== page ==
Strength in external martial arts is a kind of acquired, brute force, so it has a beginning and an end--times when it continues and times when it is cut off--such that when the old force is used up and new force hasn't yet arisen, there is a moment when it is extremely easy for the person to be constrained by an opponent. In taiji, we use intent rather than force, and from beginning to end, smoothly and ceaselessly, complete a cycle and return to the beginning, circulating endlessly, That is what the taiji classics mean by, "Like the Yangtze or Yellow River, endlessly flowing." And again: "Moving strength is like unreeling silk threads," These both refer to unifying into a single impulse.

10. Seek Quiescence within Movement

External martial artists prize leaping and stopping as skill and they do this till breath (chi) and strength are exhausted, so that after practicing they are all out of breath. In taiji we use quiescence to overcome movement, and even in movement, still have quiescence. So when you practice the form, the slower the better! When you do it I slowly your breath becomes deep and long, the chi sinks to the cinnabar field (dan1 tian2) and naturally there is no deleterious constriction or enlargement of the blood vessels. If the student tries carefully, he may be able to comprehend the meaning behind these words.

tai chi TIPS

www.yangfamilytaichi.com

1. After learning the hand form, what else do we learn?

Students learn the Hand Form, Push Hands, and Weapons (sword, saber and staff). The hand form is the foundation for all other forms. After learning the hand form the student progresses to learn push hands. Push Hands teaches the student to apply the 8 energies taught in the hand form with an opponent/partner.

The sword and saber teaches the student how to use a weapon. The sword and saber still follow the 10 essentials while maintaining the large, graceful, and even pace. The sword techniques are clear, light, flexible, lively and flowing, and the saber techniques are heavy, powerful, and energetic, and show strong spirit.

2. What is Push Hands and its basic principle?

The basic principles for push hands is sticking, adhering, connecting, following with no resisting or separating from the opponent. If your opponent doesn't move, you don't move. When your opponent begins to move, then you move late and arrive/control first.

3. What forms and types of Push Hands is taught by the Yang Family?

We have two forms of Push Hands--Fixed step and moving step. In Yang Style it includes 5 different types of push hands--single arm fixed step, double arm fixed step, moving step--straight footwork, moving step--cross footwork and big rollback.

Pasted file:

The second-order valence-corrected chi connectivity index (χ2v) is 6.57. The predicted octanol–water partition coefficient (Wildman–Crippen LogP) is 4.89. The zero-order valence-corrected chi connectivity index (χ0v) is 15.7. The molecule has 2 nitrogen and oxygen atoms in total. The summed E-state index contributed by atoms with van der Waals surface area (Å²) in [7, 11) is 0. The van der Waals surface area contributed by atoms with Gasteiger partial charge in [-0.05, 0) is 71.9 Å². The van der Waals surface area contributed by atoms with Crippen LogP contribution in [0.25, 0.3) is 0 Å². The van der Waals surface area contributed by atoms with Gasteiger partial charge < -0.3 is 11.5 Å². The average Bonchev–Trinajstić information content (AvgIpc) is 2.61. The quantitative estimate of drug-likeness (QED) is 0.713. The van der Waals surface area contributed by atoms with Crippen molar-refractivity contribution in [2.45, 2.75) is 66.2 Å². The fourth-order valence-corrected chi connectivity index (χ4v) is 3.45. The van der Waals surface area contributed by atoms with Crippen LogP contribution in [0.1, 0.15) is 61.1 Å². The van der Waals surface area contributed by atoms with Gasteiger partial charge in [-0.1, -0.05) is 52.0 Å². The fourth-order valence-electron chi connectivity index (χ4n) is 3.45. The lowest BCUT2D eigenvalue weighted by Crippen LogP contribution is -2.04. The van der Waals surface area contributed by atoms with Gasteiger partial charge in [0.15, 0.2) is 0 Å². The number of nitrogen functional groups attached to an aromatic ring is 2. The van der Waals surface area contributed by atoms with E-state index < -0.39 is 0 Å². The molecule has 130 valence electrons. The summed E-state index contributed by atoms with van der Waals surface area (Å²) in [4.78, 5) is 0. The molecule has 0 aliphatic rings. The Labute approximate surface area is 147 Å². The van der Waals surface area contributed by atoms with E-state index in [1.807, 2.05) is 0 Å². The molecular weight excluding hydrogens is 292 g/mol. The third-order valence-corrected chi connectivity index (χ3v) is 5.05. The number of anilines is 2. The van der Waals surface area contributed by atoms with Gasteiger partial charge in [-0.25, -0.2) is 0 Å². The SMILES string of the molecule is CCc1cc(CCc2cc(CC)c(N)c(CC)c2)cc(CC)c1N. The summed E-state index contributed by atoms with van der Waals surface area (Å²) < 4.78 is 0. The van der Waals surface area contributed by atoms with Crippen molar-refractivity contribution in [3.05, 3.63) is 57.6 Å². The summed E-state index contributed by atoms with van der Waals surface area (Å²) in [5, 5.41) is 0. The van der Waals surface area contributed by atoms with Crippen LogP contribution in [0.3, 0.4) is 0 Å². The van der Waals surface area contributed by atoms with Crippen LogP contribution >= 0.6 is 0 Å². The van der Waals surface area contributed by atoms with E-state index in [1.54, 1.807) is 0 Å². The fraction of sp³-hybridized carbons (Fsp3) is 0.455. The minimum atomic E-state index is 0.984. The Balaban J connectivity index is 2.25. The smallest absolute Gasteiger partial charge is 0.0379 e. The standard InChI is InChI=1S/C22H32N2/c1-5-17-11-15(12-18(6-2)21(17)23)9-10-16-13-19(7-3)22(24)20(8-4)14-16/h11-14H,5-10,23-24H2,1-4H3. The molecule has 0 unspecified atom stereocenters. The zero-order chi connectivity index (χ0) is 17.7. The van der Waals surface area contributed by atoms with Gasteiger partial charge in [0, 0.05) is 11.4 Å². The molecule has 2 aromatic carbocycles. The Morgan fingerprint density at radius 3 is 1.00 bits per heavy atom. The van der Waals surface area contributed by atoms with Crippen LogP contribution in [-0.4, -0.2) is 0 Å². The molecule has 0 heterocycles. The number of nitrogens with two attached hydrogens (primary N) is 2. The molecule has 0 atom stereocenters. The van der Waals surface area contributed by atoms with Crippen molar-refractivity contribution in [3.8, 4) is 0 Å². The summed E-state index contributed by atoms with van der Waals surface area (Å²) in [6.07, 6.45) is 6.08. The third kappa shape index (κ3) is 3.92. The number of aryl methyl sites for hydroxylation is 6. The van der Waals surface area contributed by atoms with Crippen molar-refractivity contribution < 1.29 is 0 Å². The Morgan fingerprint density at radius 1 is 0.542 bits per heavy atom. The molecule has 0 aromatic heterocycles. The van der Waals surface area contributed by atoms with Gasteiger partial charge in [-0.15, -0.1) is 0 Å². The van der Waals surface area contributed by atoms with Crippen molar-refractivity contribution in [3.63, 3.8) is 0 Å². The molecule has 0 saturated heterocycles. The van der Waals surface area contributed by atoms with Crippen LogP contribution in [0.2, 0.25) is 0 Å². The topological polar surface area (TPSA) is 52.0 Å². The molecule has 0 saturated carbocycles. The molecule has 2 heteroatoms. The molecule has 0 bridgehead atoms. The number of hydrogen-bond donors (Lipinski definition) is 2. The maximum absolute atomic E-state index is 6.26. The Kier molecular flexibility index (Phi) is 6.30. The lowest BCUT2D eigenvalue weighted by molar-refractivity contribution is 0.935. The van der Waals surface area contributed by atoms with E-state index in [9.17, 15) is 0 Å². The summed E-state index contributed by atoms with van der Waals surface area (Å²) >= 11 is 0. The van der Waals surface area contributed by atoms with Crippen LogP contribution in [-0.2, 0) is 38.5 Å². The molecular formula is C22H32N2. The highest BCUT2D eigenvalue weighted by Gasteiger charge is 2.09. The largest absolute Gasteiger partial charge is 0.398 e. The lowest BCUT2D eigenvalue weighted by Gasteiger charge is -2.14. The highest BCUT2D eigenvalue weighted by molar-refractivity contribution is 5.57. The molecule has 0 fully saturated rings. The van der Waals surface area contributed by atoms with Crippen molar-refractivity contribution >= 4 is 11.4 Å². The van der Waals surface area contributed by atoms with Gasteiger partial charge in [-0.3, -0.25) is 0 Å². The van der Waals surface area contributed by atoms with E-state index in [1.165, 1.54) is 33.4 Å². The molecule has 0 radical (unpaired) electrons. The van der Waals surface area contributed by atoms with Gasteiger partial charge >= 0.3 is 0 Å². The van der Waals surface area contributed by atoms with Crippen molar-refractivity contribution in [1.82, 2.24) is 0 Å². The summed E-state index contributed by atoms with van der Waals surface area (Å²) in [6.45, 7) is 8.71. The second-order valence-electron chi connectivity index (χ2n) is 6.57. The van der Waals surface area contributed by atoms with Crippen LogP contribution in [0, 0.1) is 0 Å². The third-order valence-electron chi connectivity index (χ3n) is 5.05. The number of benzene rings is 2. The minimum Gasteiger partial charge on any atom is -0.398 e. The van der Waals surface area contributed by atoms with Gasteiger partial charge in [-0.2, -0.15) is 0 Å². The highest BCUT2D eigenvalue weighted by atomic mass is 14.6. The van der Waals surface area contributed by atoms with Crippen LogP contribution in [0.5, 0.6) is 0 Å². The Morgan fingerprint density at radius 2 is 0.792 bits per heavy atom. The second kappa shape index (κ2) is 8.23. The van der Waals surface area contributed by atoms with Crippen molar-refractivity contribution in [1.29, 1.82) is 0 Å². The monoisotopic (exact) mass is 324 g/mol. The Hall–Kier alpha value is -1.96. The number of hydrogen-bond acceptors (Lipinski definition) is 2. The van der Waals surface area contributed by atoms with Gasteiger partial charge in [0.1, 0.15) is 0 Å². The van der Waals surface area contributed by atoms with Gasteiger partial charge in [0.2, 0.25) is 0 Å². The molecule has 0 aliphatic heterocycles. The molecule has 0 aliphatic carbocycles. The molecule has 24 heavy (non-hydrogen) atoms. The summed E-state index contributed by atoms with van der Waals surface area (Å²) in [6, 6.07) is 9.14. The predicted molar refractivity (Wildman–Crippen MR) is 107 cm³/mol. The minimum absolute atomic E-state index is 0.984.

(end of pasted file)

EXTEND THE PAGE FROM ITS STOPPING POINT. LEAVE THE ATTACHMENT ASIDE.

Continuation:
4. What weapons were part of the original gang family Tai Chi?

The traditional Yang style actually doesn't have many weapons. In the main they are divided into two groups: long and short bandied weapons.

The short weapons are the 67-move sword and 13-move saber.

For the long weapons we used to include the long spear (or Yang style 13-move spear), but later for safety reasons, removed the spear head so that it became a long staff. The techniques for the staff remain the same as the original spear form. Later the long staff practice turned mainly into a way of training to emit energy (fajing). This is usually referred to as dou gan or 'shivering staff.'

5. What is a Bow Stance?

A bow stance is like the shape of an archer's stance. Knee follows the toe direction and doesn't go past the toe. Back leg is straight but not locked. Shoulder width between feet. Forward and back feet are rooted. If feet are too narrow (not shoulders width apart) you are not stable. Back foot points to corner or 45 degrees. Weight is 60% front, 40% back. =

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6. What is an Empty Stance?

An Empty Stance is when your back leg and foot is pointed to the corner and the front foot is forward. The front foot touches with either the toe or heel. More weight is on the back leg and the front leg takes just a little bit of weight. The back leg knee is in line with toes. Do not cross heels. Stay on the other side of the centerline between the heels. Footwork is narrower. Weight is 30% front, 70% back. Do not lean back--keep centered.

7. When practicing Tai Chi, should we concentrate on our breathing?